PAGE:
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Chinese drugmaker says its COVID-19 vaccine is 79% effective in final tests

A promoter talks about Sinopharm's COVID-19 vaccine candidate during a trade fair in Beijing in September.
(Ng Han Guan / Associated Press)

A Chinese drugmaker said Wednesday that its COVID-19 vaccine was found to be 79.3% effective at preventing the disease in preliminary data from the final round of testing, moving Beijing closer to being able to fulfill its pledge to supply other developing countries with shots.

The announcement by a unit of state-owned Sinopharm gave the first official data from a Chinese vaccine’s late-stage trial. Its reported effectiveness rate is behind the Pfizer vaccine’s 95% and Moderna’s 94%. Scientists have cautioned that COVID-19 vaccines may be only about as effective as flu vaccines, which generally are 50% effective.

The Sinopharm announcement Wednesday came as Britain authorized use of a COVID-19 shot developed by AstraZeneca and Oxford University, a vaccine that is easier to store and handle than the Pfizer and Moderna ones.

Sinopharm is one of at least five Chinese COVID-19 vaccine-developers. More than 1 million healthcare workers and others in China have received vaccines developed by Sinopharm and another supplier, Sinovac Biotech, under emergency-use authorization while full-scale testing was underway.

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The two-sentence statement by the Sinopharm unit that developed the vaccine, the Beijing Biological Products Institute, gave no additional details. Final proof of its effectiveness will depend on publication of more data.

“That’s useful, and at least it is showing that it is probably effective,” said Jin Dong-yan, a medical professor at the University of Hong Kong.

China has already injected hundreds of thousands of people with COVID-19 vaccines. Vaccines that have not yet completed clinical trials.

Jin said that “it would be helpful” to know how many people were vaccinated, how large the control group was and other details. “They should release more information,” Jin said.

Also Wednesday, Sinovac Biotech signed an agreement to build a production facility in Beijing with a planned annual capacity of 1 billion vaccine doses, the Beijing Youth News reported.

Sinopharm, or China National Pharmaceutical Group, has applied for approval of its Beijing unit’s vaccine following the third and final stage of testing, the company said.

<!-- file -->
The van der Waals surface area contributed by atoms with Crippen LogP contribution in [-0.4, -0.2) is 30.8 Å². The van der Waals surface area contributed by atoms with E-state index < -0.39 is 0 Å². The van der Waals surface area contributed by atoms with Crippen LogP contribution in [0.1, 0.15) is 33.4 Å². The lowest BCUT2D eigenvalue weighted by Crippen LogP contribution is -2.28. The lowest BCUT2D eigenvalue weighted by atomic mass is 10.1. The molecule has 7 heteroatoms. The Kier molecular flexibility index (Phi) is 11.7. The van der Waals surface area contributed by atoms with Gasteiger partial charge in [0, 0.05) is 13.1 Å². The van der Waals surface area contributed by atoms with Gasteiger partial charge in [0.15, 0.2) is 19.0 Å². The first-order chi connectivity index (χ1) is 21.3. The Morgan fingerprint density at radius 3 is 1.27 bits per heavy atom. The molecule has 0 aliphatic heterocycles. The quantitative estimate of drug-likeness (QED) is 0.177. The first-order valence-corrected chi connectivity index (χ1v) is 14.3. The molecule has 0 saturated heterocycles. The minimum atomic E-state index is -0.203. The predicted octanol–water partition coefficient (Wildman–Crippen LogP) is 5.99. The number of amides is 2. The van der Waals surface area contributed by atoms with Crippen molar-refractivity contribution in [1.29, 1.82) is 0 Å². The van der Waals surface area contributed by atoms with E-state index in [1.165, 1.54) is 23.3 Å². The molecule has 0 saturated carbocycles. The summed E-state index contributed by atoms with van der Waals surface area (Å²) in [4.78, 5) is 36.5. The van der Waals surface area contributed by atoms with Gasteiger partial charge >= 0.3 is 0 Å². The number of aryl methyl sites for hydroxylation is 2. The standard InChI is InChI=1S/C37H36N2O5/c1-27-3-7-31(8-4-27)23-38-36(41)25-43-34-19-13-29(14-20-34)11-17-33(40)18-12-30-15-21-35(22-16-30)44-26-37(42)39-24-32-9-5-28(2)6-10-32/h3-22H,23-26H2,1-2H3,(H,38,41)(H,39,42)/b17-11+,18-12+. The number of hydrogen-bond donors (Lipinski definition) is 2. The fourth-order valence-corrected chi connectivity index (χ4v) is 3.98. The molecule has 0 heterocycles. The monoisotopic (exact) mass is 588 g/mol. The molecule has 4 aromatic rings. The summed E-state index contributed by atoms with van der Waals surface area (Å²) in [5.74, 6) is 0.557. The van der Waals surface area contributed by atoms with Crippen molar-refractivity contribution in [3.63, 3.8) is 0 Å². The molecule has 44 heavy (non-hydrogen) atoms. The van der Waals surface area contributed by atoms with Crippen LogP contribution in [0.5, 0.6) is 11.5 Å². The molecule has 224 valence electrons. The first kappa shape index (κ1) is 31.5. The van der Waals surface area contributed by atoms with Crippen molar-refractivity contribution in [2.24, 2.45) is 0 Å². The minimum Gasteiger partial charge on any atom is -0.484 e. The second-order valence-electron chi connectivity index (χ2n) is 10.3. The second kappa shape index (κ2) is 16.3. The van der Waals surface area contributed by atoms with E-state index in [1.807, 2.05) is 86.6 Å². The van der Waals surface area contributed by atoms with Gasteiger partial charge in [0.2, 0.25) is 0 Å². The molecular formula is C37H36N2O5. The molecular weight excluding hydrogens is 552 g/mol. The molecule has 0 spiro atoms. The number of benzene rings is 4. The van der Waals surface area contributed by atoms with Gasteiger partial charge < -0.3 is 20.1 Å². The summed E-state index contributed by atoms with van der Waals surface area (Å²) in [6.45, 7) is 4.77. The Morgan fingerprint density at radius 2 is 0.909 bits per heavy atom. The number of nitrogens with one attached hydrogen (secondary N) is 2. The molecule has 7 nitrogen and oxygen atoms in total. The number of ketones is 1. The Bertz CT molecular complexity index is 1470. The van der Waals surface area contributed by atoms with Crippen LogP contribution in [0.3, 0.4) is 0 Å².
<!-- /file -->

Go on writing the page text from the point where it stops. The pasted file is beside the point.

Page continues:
It would be the second vaccine from a Sinopharm unit, following a separate candidate developed by the company’s Wuhan Institute of Biological Products.

Morocco is rolling out an ambitious COVID-19 vaccination plan, and will start by using a Chinese vaccine that has not completed full clinical trials.

The Beijing unit’s vaccine has already been approved for use in the United Arab Emirates. Regulators there said it was 86% effective.

The vaccine relies on two doses, similar to the Pfizer and Moderna shots. The company gave no information about side effects or conditions required to transport and use the vaccine.

Chinese authorities are carrying out a campaign to vaccinate 50 million people before the Lunar New Year holiday in February, when hundreds of millions of people travel to see their families.

A former Shanghai immunologist and medical professional, Tao Lina, said he received the first dose of the Sinopharm Beijing unit’s vaccine Saturday under the emergency-use program. Tao said he had “absolutely no adverse reactions, not even a localized reaction.”

Hundreds of thousands of people have taken one of the four leading vaccine candidates in China.

Chinese producers have at least six possible vaccines in the final stage of clinical trials. They are testing vaccines in more than a dozen countries, including Russia, Egypt and Mexico. Few details have been released, leaving experts abroad wondering about effectiveness and side effects.

Western companies are distributing newly approved COVID-19 vaccines, but some health experts worry that too few doses will be available to poorer countries as richer nations buy them up. China’s government says it will ensure that Chinese-developed vaccines are affordable for developing countries, and it has been actively pursuing distribution deals abroad.

Health experts say that the certification process in the United States, Europe, Japan and other developed countries might be too complex for China’s vaccines to be used in those places.


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